My daughter loves school. As soon as the alarm goes off, she’s up and ready within minutes. She can’t wait to start her day. Recess is her favorite activity. Over a three month period, we began noticing a change in her attitude. Her morning spunk disappeared. She argued when it was time to leave and some days she said she didn’t feel good, refusing to go to school. Sometimes during the day, she would call home wanting me to come get her. It was tough to recognize the signs, at first. Over a period of time, we began to recognize there was more to this.
We discovered my daughter was being bullied at school. It started with verbal abuse and then turned to physical abuse. She cried when it was time for bed and complained of feeling alone. She felt different from the rest of her peers and couldn’t understand why this was happening to her. She had troubles sleeping at night worrying about what the next day would bring. Her confidence dropped.
I didn’t know how to help my daughter heal, as I had similar worries. I stayed up at night wondering why this was happening to her and what I could do or say to help her. Why would a child push and kick another child? Where were the teachers when this happened? There were so many unanswered questions and I felt sad, angry and confused at the same time.
Helping my daughter process and understand what was happening during this time was heartbreaking. Love is expressed in many different ways. Unfortunately, love can be shown through bullying, because that’s how the “bully” is shown, love.
I met with her teacher, counselor, and principal, to bring awareness of what was happening and to ask for help. They provided me with information and ideas on how to guide my daughter. We also worked out a plan to help my daughter realize she’s not alone or powerless. As a team, we worked on bringing her confidence back and teaching her how to face her fears without having to push or kick back.
To build her confidence, each night before she went to bed I asked her to tell me three things she loved about herself. We discussed how everyone makes mistakes and we read books together that taught lessons about not taking things personally. We then signed her up for karate. The school counselor role played with my daughter on how to respond and what to do when she had to face her bully, who was in the same classroom.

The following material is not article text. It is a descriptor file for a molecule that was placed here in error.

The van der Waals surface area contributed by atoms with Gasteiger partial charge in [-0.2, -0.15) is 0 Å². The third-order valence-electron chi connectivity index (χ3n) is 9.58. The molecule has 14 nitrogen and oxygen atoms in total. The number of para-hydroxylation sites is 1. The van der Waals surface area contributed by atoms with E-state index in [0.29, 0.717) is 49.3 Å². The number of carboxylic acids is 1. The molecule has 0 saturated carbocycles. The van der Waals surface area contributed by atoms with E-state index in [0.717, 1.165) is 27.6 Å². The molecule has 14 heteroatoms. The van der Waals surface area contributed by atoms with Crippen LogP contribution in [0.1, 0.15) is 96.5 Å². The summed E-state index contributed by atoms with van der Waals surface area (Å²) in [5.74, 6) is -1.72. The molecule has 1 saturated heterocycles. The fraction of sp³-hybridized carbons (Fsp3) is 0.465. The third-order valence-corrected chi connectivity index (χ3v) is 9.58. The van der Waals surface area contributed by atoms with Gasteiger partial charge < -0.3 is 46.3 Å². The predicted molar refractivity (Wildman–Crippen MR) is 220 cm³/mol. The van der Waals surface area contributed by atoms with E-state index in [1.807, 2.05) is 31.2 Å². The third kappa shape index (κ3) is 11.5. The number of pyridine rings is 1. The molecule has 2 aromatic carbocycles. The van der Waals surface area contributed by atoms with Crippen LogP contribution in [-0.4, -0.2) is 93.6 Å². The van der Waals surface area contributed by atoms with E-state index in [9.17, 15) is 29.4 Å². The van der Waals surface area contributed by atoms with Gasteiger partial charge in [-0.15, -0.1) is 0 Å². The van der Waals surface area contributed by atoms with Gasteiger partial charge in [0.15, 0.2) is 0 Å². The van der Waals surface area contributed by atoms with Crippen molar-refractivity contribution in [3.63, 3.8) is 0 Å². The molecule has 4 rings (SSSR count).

It got to the point to where my daughter took a stand, looked her bully in the eyes and said with a stern voice “This is lame, let’s just be friends.” After a few weeks, she was back to normal. Teaching my daughter not to take things personally (sometimes very tough things) was uplifting for her. She was able to take a step back and view her situation from a different perspective. She went from feeling scared, alone and powerless to brave, calm and happy.
Below are 3 strategies that helped my husband and I guide my daughter
- Ask for help
- Knowing we didn’t want to approach the situation by fighting back we searched for resources to help.
- Create a support team
- The more we involved my daughter’s circle of influence the more she was able to flourish and feel empowered.
- Encourage problem-solving skills
- Asking questions, reading books, role playing and karate lessons became great examples of how to guide my daughter to enhance her problem-solving skills.
Today my daughter is happier and my husband and I feel better. My hope is that our experience will help you or anyone else who is involved in a bullying situation.
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Facts About Bullying www.stopbullying.gov